D when it's really isolated, I mean by this: when even theta doesn't
      follow it). The most constant mss agreeing with syp are... sys and syc,
      so probably they are the primary source. So Bill Petersen, I believe, is
      _right_ a thousand times when he says that syp is primarily old syriac.


      (3) Variants where syp eliminates the vetus syra non-greek variant
      without following Byz (in other words, variants which are nither old
      syriac, neither byzantine - these are the crucial ones!)
      2 legwn: + le-hun (to them) This is probably just a translational
      technique, as syp often adds an indirect object after a declarative verb.
      5 platunousin _gar_ : with Aleph B D L f1 f13 33 etc...
      7 rabbi (just once) with Aleph B L Delta Theta f1 33 892 1241 etc...
      8 didaskalos AND om o Christos with Aleph B 33 892 etc...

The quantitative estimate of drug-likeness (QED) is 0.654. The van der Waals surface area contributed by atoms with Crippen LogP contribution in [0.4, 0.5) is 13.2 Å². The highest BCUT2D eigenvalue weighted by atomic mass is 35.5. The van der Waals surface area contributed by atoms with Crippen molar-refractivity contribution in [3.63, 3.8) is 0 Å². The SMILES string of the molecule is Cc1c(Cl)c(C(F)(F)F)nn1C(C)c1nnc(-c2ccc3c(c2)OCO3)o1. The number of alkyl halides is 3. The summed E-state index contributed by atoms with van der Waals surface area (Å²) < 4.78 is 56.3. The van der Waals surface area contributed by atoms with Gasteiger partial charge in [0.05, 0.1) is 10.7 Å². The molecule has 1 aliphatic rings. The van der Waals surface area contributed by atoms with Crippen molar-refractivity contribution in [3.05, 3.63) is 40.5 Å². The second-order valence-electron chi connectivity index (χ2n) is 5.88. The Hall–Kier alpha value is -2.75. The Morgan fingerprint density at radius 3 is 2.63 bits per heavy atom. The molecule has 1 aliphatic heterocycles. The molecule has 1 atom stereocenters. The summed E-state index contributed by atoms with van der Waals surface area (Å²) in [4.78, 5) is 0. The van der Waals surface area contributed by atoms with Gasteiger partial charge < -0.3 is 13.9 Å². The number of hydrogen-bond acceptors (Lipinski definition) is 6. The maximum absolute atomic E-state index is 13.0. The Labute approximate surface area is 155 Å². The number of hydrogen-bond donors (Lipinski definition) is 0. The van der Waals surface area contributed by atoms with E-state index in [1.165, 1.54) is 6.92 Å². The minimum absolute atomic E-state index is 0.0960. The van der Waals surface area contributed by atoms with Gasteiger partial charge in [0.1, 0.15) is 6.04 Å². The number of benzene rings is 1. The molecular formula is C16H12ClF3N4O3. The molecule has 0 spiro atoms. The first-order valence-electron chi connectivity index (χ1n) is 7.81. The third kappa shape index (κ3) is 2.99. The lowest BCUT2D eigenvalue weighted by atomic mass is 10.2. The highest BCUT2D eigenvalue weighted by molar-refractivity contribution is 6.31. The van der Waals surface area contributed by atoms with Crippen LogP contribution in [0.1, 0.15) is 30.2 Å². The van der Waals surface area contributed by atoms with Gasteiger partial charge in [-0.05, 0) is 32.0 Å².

These last variants are probably crucial. It is usually believed that the
      peshitto is a revision of the vetus syra, the goal of the revisor(s)
      being to bring it in agreement with the Byzantine text.

      (a) I agree with the first statement: the source of syp is the vetus syra.

      (b) I have counted 25 variants attested by at least one of the two vetus
      syra manuscripts, which find no support whatsoever in Greek mss.
      (b.a) The peshitto keeps eight of them. The revision was not a systematic
      one, whatever be the reason (carelessness? unsystematic method? conscious
      production of a consensual greco-syriac text? respect for the old type?
      need of not shocking the public?).
      (b.b) The other ones are eliminated by variants present in Greek texts.
      Many of them are present in Byz (but not only in Byz), but there are